expected: Thread[main @coroutine#1,5,main]
but was : Thread[test,5,main]

After several hours of debugging and several re-reads of some choice coroutines documentation, we isolated the problem.

Narrowing it down

@Test fun isolate() = runBlocking(TestCoroutineDispatcher()) {
  val job = launch {
    val inner = withContext(newSingleThreadContext("test")) {
    val outer = Thread.currentThread()

This test inverts the problem. Instead of asserting that withContext changes off the original thread, we assert that when control flow exits withContext execution returns to the original thread. Our inverted assertion still fails because outer and inner end up being the same thread — once we switch to the single threaded context, we never switch off of that thread.

That sounded familiar? After asking around I found myself reading the docs of Dispatchers.Unconfined:

A coroutine dispatcher that is not confined to any specific thread. It executes the initial continuation of a coroutine in the current call-frame and lets the coroutine resume in whatever thread that is used by the corresponding suspending function, without mandating any specific threading policy.

Replacing TestCoroutineDispatcher with Dispatchers.Unconfined in both the isolated and original test cases reproduced the errors we saw before. It turns out their threading policies are similar. Bill and I studied the TestCoroutineDispatcher documentation yet again:

By default, TestCoroutineDispatcher is immediate. That means any tasks scheduled to be run without delay are immediately executed. If they were scheduled with a delay, the virtual clock-time must be advanced via one of the methods on DelayController.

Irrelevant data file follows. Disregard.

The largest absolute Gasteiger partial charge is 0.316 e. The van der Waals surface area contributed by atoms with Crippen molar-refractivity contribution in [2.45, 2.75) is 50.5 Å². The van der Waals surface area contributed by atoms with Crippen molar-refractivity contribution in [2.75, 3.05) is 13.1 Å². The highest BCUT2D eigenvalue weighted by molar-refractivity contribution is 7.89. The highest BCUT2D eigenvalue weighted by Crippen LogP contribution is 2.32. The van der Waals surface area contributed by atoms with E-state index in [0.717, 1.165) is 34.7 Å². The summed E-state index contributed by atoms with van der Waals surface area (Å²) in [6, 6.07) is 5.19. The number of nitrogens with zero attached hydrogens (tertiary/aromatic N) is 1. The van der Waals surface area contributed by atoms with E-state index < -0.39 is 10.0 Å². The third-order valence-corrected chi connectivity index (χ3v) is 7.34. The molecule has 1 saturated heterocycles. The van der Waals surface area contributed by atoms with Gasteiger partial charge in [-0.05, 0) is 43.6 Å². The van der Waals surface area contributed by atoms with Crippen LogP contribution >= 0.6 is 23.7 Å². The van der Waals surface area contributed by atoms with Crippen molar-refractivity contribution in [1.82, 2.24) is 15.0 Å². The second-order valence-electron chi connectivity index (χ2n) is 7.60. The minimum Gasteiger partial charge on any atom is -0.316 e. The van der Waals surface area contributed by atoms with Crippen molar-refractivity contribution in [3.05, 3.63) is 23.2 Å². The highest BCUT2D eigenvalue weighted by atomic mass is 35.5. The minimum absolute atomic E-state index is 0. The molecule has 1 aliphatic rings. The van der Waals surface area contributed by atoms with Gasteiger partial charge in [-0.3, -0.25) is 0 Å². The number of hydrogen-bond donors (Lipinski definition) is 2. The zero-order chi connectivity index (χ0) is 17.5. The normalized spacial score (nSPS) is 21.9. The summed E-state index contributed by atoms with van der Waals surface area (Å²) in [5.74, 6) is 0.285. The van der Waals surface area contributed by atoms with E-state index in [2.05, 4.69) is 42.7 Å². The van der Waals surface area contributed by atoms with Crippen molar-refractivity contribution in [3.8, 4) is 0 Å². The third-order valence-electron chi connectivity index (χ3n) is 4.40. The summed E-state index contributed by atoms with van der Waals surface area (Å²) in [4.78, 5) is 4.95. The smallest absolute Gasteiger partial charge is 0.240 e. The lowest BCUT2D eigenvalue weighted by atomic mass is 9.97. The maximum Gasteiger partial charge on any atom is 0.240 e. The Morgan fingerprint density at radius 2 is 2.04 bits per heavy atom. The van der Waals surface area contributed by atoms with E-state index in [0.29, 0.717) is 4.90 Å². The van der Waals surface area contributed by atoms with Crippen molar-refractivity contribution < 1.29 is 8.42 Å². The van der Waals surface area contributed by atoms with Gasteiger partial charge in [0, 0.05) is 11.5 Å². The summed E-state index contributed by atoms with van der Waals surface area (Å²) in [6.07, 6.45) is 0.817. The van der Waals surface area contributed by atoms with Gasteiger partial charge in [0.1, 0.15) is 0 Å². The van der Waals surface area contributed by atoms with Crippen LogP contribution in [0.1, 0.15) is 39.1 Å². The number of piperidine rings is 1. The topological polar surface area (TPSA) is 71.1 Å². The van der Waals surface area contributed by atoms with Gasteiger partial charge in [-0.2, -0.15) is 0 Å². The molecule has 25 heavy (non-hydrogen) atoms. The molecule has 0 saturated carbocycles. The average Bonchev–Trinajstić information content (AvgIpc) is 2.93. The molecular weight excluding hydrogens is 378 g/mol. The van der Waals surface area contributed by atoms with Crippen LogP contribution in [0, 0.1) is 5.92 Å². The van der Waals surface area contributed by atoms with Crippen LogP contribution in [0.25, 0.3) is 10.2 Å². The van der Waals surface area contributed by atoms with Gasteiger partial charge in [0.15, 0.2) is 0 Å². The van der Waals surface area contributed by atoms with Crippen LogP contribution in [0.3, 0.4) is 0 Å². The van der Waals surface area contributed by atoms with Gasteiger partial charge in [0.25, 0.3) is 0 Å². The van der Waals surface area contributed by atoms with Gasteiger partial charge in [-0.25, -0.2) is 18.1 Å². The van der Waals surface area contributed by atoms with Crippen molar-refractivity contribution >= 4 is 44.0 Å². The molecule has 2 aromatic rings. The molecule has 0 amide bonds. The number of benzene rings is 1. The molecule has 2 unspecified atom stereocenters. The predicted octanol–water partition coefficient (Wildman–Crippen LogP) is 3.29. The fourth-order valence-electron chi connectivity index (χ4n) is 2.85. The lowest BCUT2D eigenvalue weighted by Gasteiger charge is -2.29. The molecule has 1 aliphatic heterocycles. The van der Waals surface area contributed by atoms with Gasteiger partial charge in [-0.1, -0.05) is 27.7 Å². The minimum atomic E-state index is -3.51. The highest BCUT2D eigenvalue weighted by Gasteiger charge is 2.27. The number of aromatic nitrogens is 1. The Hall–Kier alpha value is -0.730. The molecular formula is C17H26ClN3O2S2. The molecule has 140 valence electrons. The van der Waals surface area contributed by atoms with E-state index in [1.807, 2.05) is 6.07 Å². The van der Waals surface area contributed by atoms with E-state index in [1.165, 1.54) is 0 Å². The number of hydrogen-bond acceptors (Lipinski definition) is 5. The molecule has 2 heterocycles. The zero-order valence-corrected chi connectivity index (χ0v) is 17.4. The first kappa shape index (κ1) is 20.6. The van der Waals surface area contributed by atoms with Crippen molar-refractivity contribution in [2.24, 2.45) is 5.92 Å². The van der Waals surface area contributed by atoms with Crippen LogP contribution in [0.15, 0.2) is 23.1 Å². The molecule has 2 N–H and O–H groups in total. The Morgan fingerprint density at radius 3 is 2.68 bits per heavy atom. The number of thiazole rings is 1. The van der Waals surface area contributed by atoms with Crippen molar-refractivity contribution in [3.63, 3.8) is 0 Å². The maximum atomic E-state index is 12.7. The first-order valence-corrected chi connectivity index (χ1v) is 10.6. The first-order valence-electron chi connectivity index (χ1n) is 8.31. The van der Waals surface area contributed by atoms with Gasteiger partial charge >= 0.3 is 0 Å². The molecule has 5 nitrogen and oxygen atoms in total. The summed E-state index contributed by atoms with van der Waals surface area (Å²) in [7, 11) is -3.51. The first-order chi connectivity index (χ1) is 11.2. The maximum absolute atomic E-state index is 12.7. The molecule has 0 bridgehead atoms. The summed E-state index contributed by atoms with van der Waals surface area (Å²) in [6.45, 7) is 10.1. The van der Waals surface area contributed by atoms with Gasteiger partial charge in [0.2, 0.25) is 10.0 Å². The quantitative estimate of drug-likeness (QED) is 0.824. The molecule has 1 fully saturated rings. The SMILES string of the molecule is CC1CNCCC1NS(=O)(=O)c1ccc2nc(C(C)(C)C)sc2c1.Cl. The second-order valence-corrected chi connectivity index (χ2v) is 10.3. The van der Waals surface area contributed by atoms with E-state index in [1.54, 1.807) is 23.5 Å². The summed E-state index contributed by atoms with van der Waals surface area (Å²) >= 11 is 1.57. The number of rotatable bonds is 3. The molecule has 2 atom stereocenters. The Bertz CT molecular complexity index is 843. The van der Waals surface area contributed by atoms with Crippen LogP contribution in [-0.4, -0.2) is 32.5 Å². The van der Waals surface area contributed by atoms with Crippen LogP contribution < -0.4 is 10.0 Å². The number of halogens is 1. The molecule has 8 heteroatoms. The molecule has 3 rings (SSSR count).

This documentation originally led us to believe that “immediate” referred to the ability for tasks to automatically execute or for the ability to manually control the dispatcher state machine via utilities like DelayController.pauseDispatcher.

We were wrong.

“Immediate” in the context of coroutine dispatchers refers to avoiding CoroutineDispatcher.dispatch calls, and instead executing tasks immediately in whatever the heck thread we’re currently on! For example, Dispatchers.Main.immediate will only dispatch tasks when the calling thread is not the main thread. Otherwise, it will “immediately” execute the current task. The unconfined dispatcher is similar, except that it will always execute tasks “immediately”.


Generally, avoid making assertions on regular threads when verifying coroutines implementations. Not all dispatchers are guaranteed to run on a particular thread! Instead, you should first try to make assertions against CoroutineDispatcher. This can be done by grabbing the current dispatcher from a coroutine context.


If a CoroutineContext is unavailable and makes this impossible (like within our start lambda), make sure to avoid immediate dispatchers like TestCoroutineDispatcher during Thread assertions. For us, a simple runBlocking fixed the issue.

Special thanks to Bill Phillips and Uli Luckas who both helped work through this issue.